Monday 8 June 2015

Jefferson Starship "Red Octopus" (1975)

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Jefferson Starship "Red Octopus" (1975)

Fast Buck Freddie/Miracles/Git Fiddler/Ai Garimasu (There Is Love)/Sweeter Than Honey//Play On Love/Tumblin'/I want To See Another World/Sandalphon/There Will Be Love

"Ooooh it's only a fast buck, but it's so hard to make that kind of money!"

Dear readers, I've noticed a bit of a pattern in our reviews recently now that we're getting towards the end of our little 500 album review journey. Namely that most of our recent reviews can be boiled down to 'gee, I wonder why this particular album didn't sell better/become well known/become the launching point for a whole new era/laughed the Spice Girls out of town'. 'Red Octopus' however has the opposite problem: it's one of those rare AAA albums that sold well into the millions and yet leaves me wishing that in many ways it hadn't. Now it's not that I loathe and detest 'Red Octopus' - like all things Jefferson there are parts of this album that I adore: the hit single 'Miracles' and the shoulda-been-a-hit-single 'Tumblin' is Marty Balin at his finest, 'Fast Buck Freddie is Grace Slick at her wittiest and 'I Want To See Another World' is another fascinating Paul Kantner song way out of step not only with the rest of the album but with everything else released circa 1975. Even the cover and title are funny and very Jeffersony simply because they have nothing to do with the album whatsoever (there I was expecting a concept album about an octopus with communist sympathies - believe it or not that would have been quite 'normal' compared to many Jefferson albums!) No, my problem is that this amount of success came so fast and so big that the band weren't quite sure what to do with it - even though Jefferson Starship are only on their second album under that name, it all but kills their momentum for the rest of their career.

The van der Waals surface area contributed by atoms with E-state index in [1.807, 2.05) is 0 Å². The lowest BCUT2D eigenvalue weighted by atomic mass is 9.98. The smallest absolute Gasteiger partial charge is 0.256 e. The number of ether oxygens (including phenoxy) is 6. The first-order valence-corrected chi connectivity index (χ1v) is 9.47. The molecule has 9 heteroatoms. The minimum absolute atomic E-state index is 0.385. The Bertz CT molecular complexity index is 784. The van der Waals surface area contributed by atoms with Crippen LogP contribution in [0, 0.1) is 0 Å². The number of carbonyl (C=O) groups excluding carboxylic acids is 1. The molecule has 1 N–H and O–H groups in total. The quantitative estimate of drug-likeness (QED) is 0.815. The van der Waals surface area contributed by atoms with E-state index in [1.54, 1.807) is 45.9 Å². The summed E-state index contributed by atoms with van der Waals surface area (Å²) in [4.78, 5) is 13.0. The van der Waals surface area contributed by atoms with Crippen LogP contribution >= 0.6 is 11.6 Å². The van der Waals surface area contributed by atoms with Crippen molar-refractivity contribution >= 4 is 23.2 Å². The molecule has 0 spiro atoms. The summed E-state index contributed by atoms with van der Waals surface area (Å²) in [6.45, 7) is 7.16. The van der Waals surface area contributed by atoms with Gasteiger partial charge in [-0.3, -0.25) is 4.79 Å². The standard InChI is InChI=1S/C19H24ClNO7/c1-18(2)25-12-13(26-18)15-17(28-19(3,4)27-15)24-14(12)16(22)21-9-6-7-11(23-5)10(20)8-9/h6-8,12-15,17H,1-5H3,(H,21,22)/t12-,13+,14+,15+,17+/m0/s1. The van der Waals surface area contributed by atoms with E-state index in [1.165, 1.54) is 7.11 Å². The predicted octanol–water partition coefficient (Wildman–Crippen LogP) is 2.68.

After all, this is a band who in their first incarnation as Jefferson Airplane didn't take to success easily and were often at their best when their backs were up against the wall, fighting Government officials, reviewers and even fans who dismissed them as anachronistic and outdated. Jefferson Starship were organised from the first to be a softer, gentler, tighter, more  accessible band than Jefferson Airplane - but not that accessible; debut album 'Dragonfly' still packs a weighty political punch at times and even though the settings tended to be more built for singing along there was still that certain...something that all Jefferson Airplane and solo spin off albums had, a wild wackiness that allowed you to instantly know it was them even though they touched down on so many different styles. As we've said 'Red Octopus' isn't bad and some of it is great - but it's also the first 'safe' album Jefferson anything made - the first that could, Grace and Marty's distinctive vocals beside, actually be made by somebody else. What's more it's the first Jefferson album that reflects it's times -  prog rock was just at the point where the elastic was about to stretch too far and snap into the shorter bursts of punk and even after a career of prog rocking it with the best of them 'Red Octopus' is in many ways their most prog rock LP. Many of the songs are long (though admittedly not as long as next LP 'Spitfire'), there are two space-filling instrumentals that are so anonymous could seriously have been recorded by any band who could play in tune and there's a peculiar gloss that's spread out over everything: even the embossed octopus 'heart' logo on the front cover looks a little like a tin of polish from a distance. Had this album come later in the band's run, when the group were running out of steam in the early 1980s perhaps or instead of the wretched 'Earth' in 1978 (an album which tries hard to repeat this album's success but fails) I might well have liked 'Octopus' better. But the problems is the overwhelming success of this album when the band are, by their high standards, on auto-pilot means they just stop trying - and a few high spots aside don't really start trying again until re-inventing themselves as a younger, meaner outfit in 1979 (it may have been this album that Paul Kantner was thinking of when he wrote 'I've been too long in the  green fields of rapture, I've lived too long without being on the run'). The fact is Jefferson Starship didn't need to - and the harder they tried over the next few years the lower their sales dropped. This record's tentacles will last until the end of the band's run, the 'Dragonfly' ethic of being right on the cusp of 'catchy but deep' to recycle our favourite website term now being caught between two very different sides that don't belong on the same LP.